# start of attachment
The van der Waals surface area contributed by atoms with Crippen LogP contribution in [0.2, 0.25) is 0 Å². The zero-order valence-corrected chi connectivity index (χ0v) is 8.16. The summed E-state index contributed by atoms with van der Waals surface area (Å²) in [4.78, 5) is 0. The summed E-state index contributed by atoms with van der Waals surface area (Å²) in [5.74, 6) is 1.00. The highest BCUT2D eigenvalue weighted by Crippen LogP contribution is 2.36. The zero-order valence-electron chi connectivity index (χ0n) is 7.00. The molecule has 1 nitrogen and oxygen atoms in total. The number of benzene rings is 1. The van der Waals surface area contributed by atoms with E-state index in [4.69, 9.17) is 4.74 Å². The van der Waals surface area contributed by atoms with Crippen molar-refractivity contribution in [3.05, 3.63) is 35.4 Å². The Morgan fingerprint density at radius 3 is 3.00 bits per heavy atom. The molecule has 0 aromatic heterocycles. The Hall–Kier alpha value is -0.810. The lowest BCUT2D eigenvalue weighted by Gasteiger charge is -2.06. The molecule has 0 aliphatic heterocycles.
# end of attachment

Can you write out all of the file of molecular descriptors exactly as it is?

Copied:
The van der Waals surface area contributed by atoms with Crippen LogP contribution in [0.2, 0.25) is 0 Å². The zero-order valence-corrected chi connectivity index (χ0v) is 8.16. The summed E-state index contributed by atoms with van der Waals surface area (Å²) in [4.78, 5) is 0. The summed E-state index contributed by atoms with van der Waals surface area (Å²) in [5.74, 6) is 1.00. The highest BCUT2D eigenvalue weighted by Crippen LogP contribution is 2.36. The zero-order valence-electron chi connectivity index (χ0n) is 7.00. The molecule has 1 nitrogen and oxygen atoms in total. The number of benzene rings is 1. The van der Waals surface area contributed by atoms with E-state index in [4.69, 9.17) is 4.74 Å². The van der Waals surface area contributed by atoms with Crippen molar-refractivity contribution in [3.05, 3.63) is 35.4 Å². The Morgan fingerprint density at radius 3 is 3.00 bits per heavy atom. The molecule has 0 aromatic heterocycles. The Hall–Kier alpha value is -0.810. The lowest BCUT2D eigenvalue weighted by Gasteiger charge is -2.06. The molecule has 0 aliphatic heterocycles.